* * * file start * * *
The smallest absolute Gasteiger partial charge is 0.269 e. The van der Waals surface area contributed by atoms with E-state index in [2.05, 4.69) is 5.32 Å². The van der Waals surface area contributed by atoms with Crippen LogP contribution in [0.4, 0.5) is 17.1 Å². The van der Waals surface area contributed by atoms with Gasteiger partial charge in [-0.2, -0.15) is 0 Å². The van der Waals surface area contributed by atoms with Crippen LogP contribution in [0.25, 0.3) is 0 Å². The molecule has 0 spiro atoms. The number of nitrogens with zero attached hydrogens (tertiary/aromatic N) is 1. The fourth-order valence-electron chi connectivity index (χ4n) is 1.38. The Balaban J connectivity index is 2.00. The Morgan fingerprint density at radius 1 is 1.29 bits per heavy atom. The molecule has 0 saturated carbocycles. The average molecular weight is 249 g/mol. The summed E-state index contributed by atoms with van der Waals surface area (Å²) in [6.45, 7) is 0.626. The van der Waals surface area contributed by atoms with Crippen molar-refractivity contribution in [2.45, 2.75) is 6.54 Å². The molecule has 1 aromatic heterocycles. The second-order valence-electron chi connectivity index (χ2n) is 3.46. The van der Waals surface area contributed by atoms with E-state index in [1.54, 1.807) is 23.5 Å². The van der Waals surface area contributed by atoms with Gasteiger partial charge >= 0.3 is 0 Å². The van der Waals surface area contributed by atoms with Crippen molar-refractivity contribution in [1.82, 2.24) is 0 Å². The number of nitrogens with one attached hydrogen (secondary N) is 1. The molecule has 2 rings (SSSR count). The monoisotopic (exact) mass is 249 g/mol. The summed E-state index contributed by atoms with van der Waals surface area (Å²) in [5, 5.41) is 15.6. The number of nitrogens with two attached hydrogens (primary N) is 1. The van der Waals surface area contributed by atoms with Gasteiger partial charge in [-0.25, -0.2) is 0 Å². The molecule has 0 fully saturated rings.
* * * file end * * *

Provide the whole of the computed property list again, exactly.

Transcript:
The smallest absolute Gasteiger partial charge is 0.269 e. The van der Waals surface area contributed by atoms with E-state index in [2.05, 4.69) is 5.32 Å². The van der Waals surface area contributed by atoms with Crippen LogP contribution in [0.4, 0.5) is 17.1 Å². The van der Waals surface area contributed by atoms with Gasteiger partial charge in [-0.2, -0.15) is 0 Å². The van der Waals surface area contributed by atoms with Crippen LogP contribution in [0.25, 0.3) is 0 Å². The molecule has 0 spiro atoms. The number of nitrogens with zero attached hydrogens (tertiary/aromatic N) is 1. The fourth-order valence-electron chi connectivity index (χ4n) is 1.38. The Balaban J connectivity index is 2.00. The Morgan fingerprint density at radius 1 is 1.29 bits per heavy atom. The molecule has 0 saturated carbocycles. The average molecular weight is 249 g/mol. The summed E-state index contributed by atoms with van der Waals surface area (Å²) in [6.45, 7) is 0.626. The van der Waals surface area contributed by atoms with Crippen molar-refractivity contribution in [2.45, 2.75) is 6.54 Å². The molecule has 1 aromatic heterocycles. The second-order valence-electron chi connectivity index (χ2n) is 3.46. The van der Waals surface area contributed by atoms with E-state index in [1.54, 1.807) is 23.5 Å². The van der Waals surface area contributed by atoms with Gasteiger partial charge >= 0.3 is 0 Å². The van der Waals surface area contributed by atoms with Crippen molar-refractivity contribution in [1.82, 2.24) is 0 Å². The number of nitrogens with one attached hydrogen (secondary N) is 1. The molecule has 2 rings (SSSR count). The monoisotopic (exact) mass is 249 g/mol. The summed E-state index contributed by atoms with van der Waals surface area (Å²) in [5, 5.41) is 15.6. The number of nitrogens with two attached hydrogens (primary N) is 1. The van der Waals surface area contributed by atoms with Gasteiger partial charge in [-0.25, -0.2) is 0 Å². The molecule has 0 fully saturated rings.